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Type 1 Diabetes: Children Living With the Disease - Treatment Overview

The goal of your child's treatment for type 1 diabetes is to always keep his or her blood sugar levels within a target range. A target range reduces the chance of diabetes complications. Daily diabetes care and regular medical checkups will help you and your child accomplish this goal.

Daily care

Your child's daily care includes:

Some problems you may encounter include:

  • Changing appetite and "picky eating." A registered dietitian can help you build a flexible meal plan to meet your child's appetite needs and allow for special events, such as parties and school activities. If you use rapid-acting insulin, you can give the insulin dose after a meal based on what your child ate. Some tips for mealtimes with young children include having alternative meal choices.
  • Illness. Work with your doctor to set up sick-day guidelines for your child. These help you prevent high blood sugar emergencies when your child is ill. Talk with the doctor before giving your child any nonprescription medicine.
  • Exercise. If your child is not very active, limit his or her time playing video games, watching TV, or using the computer. Plan some activities to do along with your child, such as in-line skating or bicycling. Use these tips for exercising safely to help prevent low blood sugar in your child.

You will also want to:

  • Always have your child wear medical identification to let medical personnel know that he or she has diabetes. You can buy medical identification bracelets camera.gif, necklaces, or other forms of jewelry at a pharmacy or on the Internet. Temporary medical identification tattoos are another form of medical identification.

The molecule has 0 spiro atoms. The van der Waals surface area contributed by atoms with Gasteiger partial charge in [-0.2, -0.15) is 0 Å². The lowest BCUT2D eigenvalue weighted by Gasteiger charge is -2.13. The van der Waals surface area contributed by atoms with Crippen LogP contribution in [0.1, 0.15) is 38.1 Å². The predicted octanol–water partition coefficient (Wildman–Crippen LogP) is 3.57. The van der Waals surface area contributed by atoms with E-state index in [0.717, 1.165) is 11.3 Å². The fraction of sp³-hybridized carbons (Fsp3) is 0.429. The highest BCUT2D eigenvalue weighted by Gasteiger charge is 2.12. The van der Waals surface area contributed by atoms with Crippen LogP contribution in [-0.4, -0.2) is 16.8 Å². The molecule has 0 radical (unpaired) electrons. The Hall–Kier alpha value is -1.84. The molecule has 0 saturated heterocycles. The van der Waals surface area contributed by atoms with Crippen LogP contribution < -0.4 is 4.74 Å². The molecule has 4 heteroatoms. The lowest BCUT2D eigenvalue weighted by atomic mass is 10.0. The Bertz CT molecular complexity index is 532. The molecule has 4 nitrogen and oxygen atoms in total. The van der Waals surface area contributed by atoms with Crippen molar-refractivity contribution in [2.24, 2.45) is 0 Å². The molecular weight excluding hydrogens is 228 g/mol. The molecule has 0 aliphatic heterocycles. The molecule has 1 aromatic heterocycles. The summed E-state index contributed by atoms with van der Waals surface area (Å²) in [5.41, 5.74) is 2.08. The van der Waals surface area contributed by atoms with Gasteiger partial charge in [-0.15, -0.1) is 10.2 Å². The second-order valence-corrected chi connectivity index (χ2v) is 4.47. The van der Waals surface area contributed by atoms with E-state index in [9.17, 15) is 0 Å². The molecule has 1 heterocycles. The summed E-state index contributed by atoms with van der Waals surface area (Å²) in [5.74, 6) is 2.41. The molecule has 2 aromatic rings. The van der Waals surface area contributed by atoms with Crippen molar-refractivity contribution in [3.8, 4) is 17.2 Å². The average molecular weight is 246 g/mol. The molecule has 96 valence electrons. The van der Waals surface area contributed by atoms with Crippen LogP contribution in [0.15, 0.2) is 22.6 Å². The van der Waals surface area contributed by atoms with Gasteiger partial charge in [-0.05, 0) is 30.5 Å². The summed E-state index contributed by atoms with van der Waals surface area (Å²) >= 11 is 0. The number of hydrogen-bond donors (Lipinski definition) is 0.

• Teach your child about good foot care. Foot problems are rare in children who have diabetes. But adults can have foot problems, especially with diabetic neuropathy. Teach your child the importance of wearing shoes that fit properly. Check your child's feet if he or she has signs of injury or infection. Teach your child to get in the habit of washing and drying feet thoroughly. If you notice a foot problem, even a minor one, talk with your child's doctor before treating it.
  • Keep your child's day care or school plan for diabetes care up to date. Have written instructions for your babysitter and other caregivers.
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  • Help your child care for his or her skin and teeth and gums. Make sure your child has a dental checkup every 6 months.
  • Keep your child's immunizations up to date. This includes a flu shot every year.
  • Participate in a support group for parents of children who have diabetes. These groups can be very helpful, especially the first few years after diagnosis. Local groups are available in most areas.
  • Encourage your child to attend camps for children who have diabetes. Diabetes camps are a good learning experience for your child, and they will allow you some time to yourself.
  • Allow your child who has diabetes to help with the treatment, given his or her age and experience with the disease.
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